Abstract 51: Prognostic Implication of Initial Coagulopathy in Out-of-Hospital Cardiac Arrest
Objective: We sought to investigate the prognostic implication of early coagulopathy represented by initial DIC score in out-of-hospital cardiac arrest (OHCA).
Methods: OHCA registry was analyzed to identify patients with ROSC without recent use of anticoagulant between 2008 and 2011. Patients were assessed for prehosptial factors, initial laboratory results and therapeutic hypothermia. Outcome variables were survival discharge, 6-month CPC and survival duration within the first week after ROSC. Logistic regression and Cox-proportional hazards model were used for both univariate and multivariate analysis.
Results: Among 273 eligible patients, initial DIC score was available in 252 (92.3%). Higher DIC score was associated with increased inhospital death (odds ratio [OR], 1.89 per unit; 95% confidence interval [CI], 1.48-2.41) and unfavorable long-term outcome (6-month CPC 3-5; OR, 2.21 per unit; 95% CI, 1.60-3.05). The adjusted ORs for both outcomes were 1.61 (95% CI, 1.17-2.22) and 1.84 (95% CI, 1.26-2.67), respectively. We categorized DIC score in five groups as <3, 3, 4, 5 and >5 and analyzed differential mortality risk using Cox- proportional hazards model. Compared with reference group (DIC score <3), the adjusted HR for early mortality in each remaining group was 1.96 (95% CI, 1.13-3.40), 2.26 (95% CI, 1.27-4.02), 2.77 (95% CI, 1.58-4.85) and 4.29 (95% CI, 2.22-8.30), respectively (p-trend <.001). The area under the receiver operating characteristic of DIC score for prediction of unfavorable long-term outcome was 0.79 (95% CI, 0.69-0.88).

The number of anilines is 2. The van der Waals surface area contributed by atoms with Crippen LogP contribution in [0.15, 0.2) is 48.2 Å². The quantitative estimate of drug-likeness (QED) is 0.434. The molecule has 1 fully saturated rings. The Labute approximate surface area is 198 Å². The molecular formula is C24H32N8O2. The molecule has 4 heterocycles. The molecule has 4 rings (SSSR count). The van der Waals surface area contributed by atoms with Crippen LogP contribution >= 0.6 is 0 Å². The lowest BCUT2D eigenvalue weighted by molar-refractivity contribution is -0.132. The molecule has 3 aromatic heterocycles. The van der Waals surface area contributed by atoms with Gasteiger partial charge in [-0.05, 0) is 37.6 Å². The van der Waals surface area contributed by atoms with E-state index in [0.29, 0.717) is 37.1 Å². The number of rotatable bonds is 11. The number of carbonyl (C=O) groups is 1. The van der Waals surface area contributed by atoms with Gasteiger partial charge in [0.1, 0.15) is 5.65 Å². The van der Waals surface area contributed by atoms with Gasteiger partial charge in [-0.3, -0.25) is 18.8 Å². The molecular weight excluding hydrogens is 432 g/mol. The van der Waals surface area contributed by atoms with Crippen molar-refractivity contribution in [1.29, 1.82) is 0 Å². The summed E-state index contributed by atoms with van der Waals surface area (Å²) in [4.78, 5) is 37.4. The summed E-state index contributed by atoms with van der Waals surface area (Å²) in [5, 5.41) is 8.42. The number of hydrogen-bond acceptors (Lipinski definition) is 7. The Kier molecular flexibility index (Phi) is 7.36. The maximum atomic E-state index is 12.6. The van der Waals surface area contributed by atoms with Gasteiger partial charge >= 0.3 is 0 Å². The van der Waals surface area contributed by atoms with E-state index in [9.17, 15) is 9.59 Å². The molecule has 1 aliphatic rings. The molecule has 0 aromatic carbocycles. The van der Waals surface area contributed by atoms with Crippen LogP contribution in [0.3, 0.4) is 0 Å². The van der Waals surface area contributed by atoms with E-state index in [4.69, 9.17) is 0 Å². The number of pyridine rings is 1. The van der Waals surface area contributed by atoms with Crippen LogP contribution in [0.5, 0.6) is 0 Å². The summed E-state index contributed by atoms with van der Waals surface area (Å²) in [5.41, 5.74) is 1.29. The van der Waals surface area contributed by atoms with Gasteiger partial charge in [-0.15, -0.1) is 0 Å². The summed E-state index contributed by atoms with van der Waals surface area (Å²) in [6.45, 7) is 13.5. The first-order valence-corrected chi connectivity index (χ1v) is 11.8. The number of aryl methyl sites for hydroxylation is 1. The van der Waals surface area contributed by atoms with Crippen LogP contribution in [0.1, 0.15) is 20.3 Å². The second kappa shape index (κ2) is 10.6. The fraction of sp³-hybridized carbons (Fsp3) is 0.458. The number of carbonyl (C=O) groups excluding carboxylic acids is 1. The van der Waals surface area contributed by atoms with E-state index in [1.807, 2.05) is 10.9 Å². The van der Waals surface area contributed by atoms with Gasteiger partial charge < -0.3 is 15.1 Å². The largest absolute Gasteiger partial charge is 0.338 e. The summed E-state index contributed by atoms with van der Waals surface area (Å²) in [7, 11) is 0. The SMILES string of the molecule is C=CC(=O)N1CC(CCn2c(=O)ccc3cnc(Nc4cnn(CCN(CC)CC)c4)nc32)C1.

Conclusion: Increased initial DIC score in OHCA was an independent predictor for poor outcomes and early mortality risk.
Uploaded image: Kaplan-Meier plots for cumulative 1-week survival of five DIC score groups; Log-rank test for difference (p <.001, p-trend <.001)
- © 2012 by American Heart Association, Inc.